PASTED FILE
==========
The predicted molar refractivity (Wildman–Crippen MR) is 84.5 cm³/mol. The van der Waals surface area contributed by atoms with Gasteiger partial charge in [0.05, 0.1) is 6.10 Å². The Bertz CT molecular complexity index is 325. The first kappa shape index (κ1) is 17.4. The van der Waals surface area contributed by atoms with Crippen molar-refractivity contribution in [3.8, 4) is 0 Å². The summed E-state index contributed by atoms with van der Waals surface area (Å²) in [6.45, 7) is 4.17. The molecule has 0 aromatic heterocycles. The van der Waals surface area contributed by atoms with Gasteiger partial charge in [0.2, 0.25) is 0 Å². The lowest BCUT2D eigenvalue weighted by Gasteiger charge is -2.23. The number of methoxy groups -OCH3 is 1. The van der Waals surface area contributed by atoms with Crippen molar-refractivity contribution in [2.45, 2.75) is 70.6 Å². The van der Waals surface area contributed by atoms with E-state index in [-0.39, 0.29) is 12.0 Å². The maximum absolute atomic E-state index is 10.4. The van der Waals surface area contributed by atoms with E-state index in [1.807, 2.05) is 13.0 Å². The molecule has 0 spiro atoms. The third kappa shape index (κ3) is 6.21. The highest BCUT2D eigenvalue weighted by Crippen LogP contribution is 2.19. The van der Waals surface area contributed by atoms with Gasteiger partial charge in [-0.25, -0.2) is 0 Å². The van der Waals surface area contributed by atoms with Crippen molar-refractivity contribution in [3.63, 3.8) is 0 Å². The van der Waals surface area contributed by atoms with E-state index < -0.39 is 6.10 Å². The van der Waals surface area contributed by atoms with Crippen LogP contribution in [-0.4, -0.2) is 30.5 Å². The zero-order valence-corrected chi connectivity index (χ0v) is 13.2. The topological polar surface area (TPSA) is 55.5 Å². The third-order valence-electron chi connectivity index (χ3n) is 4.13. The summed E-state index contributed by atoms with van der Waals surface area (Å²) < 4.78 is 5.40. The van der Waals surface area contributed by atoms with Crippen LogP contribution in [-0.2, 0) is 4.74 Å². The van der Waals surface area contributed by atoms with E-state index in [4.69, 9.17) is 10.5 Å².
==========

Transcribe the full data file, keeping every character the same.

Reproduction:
The predicted molar refractivity (Wildman–Crippen MR) is 84.5 cm³/mol. The van der Waals surface area contributed by atoms with Gasteiger partial charge in [0.05, 0.1) is 6.10 Å². The Bertz CT molecular complexity index is 325. The first kappa shape index (κ1) is 17.4. The van der Waals surface area contributed by atoms with Crippen molar-refractivity contribution in [3.8, 4) is 0 Å². The summed E-state index contributed by atoms with van der Waals surface area (Å²) in [6.45, 7) is 4.17. The molecule has 0 aromatic heterocycles. The van der Waals surface area contributed by atoms with Gasteiger partial charge in [0.2, 0.25) is 0 Å². The lowest BCUT2D eigenvalue weighted by Gasteiger charge is -2.23. The number of methoxy groups -OCH3 is 1. The van der Waals surface area contributed by atoms with Crippen molar-refractivity contribution in [2.45, 2.75) is 70.6 Å². The van der Waals surface area contributed by atoms with E-state index in [-0.39, 0.29) is 12.0 Å². The maximum absolute atomic E-state index is 10.4. The van der Waals surface area contributed by atoms with E-state index in [1.807, 2.05) is 13.0 Å². The molecule has 0 spiro atoms. The third kappa shape index (κ3) is 6.21. The highest BCUT2D eigenvalue weighted by Crippen LogP contribution is 2.19. The van der Waals surface area contributed by atoms with Gasteiger partial charge in [-0.25, -0.2) is 0 Å². The van der Waals surface area contributed by atoms with Crippen molar-refractivity contribution in [3.63, 3.8) is 0 Å². The van der Waals surface area contributed by atoms with E-state index < -0.39 is 6.10 Å². The van der Waals surface area contributed by atoms with Crippen LogP contribution in [-0.4, -0.2) is 30.5 Å². The zero-order valence-corrected chi connectivity index (χ0v) is 13.2. The topological polar surface area (TPSA) is 55.5 Å². The third-order valence-electron chi connectivity index (χ3n) is 4.13. The summed E-state index contributed by atoms with van der Waals surface area (Å²) < 4.78 is 5.40. The van der Waals surface area contributed by atoms with Crippen LogP contribution in [-0.2, 0) is 4.74 Å². The van der Waals surface area contributed by atoms with E-state index in [4.69, 9.17) is 10.5 Å².